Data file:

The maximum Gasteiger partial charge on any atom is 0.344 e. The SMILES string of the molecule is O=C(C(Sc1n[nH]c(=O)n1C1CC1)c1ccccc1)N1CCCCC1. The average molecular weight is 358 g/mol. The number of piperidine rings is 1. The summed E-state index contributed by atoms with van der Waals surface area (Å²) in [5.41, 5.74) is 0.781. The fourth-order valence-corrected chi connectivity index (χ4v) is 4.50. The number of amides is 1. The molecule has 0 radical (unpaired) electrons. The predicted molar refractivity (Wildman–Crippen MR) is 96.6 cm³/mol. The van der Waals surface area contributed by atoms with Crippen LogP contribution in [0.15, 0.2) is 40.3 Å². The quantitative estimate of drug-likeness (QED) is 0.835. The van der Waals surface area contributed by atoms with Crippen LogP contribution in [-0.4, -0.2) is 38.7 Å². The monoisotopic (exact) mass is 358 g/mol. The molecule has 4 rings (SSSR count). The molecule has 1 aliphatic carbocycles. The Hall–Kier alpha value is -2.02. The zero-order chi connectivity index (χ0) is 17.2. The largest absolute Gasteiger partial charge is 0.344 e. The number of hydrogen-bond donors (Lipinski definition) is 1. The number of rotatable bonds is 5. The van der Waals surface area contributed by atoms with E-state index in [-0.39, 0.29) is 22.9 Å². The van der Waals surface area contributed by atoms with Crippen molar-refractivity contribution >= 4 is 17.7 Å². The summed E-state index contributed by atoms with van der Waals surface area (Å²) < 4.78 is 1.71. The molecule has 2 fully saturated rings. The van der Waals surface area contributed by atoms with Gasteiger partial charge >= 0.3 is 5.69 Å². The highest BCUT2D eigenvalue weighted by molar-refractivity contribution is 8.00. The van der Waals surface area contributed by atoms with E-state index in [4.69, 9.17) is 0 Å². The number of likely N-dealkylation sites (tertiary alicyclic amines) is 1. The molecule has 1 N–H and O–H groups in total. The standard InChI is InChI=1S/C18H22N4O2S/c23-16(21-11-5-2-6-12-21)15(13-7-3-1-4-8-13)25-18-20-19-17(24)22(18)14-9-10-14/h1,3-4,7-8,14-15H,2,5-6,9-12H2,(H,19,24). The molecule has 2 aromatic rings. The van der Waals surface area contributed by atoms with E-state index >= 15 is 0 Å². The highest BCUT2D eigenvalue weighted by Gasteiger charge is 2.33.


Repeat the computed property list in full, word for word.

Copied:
The maximum Gasteiger partial charge on any atom is 0.344 e. The SMILES string of the molecule is O=C(C(Sc1n[nH]c(=O)n1C1CC1)c1ccccc1)N1CCCCC1. The average molecular weight is 358 g/mol. The number of piperidine rings is 1. The summed E-state index contributed by atoms with van der Waals surface area (Å²) in [5.41, 5.74) is 0.781. The fourth-order valence-corrected chi connectivity index (χ4v) is 4.50. The number of amides is 1. The molecule has 0 radical (unpaired) electrons. The predicted molar refractivity (Wildman–Crippen MR) is 96.6 cm³/mol. The van der Waals surface area contributed by atoms with Crippen LogP contribution in [0.15, 0.2) is 40.3 Å². The quantitative estimate of drug-likeness (QED) is 0.835. The van der Waals surface area contributed by atoms with Crippen LogP contribution in [-0.4, -0.2) is 38.7 Å². The monoisotopic (exact) mass is 358 g/mol. The molecule has 4 rings (SSSR count). The molecule has 1 aliphatic carbocycles. The Hall–Kier alpha value is -2.02. The zero-order chi connectivity index (χ0) is 17.2. The largest absolute Gasteiger partial charge is 0.344 e. The number of hydrogen-bond donors (Lipinski definition) is 1. The number of rotatable bonds is 5. The van der Waals surface area contributed by atoms with E-state index in [-0.39, 0.29) is 22.9 Å². The van der Waals surface area contributed by atoms with Crippen molar-refractivity contribution >= 4 is 17.7 Å². The summed E-state index contributed by atoms with van der Waals surface area (Å²) < 4.78 is 1.71. The molecule has 2 fully saturated rings. The van der Waals surface area contributed by atoms with Gasteiger partial charge >= 0.3 is 5.69 Å². The highest BCUT2D eigenvalue weighted by molar-refractivity contribution is 8.00. The van der Waals surface area contributed by atoms with E-state index in [4.69, 9.17) is 0 Å². The number of likely N-dealkylation sites (tertiary alicyclic amines) is 1. The molecule has 1 N–H and O–H groups in total. The standard InChI is InChI=1S/C18H22N4O2S/c23-16(21-11-5-2-6-12-21)15(13-7-3-1-4-8-13)25-18-20-19-17(24)22(18)14-9-10-14/h1,3-4,7-8,14-15H,2,5-6,9-12H2,(H,19,24). The molecule has 2 aromatic rings. The van der Waals surface area contributed by atoms with E-state index >= 15 is 0 Å². The highest BCUT2D eigenvalue weighted by Gasteiger charge is 2.33.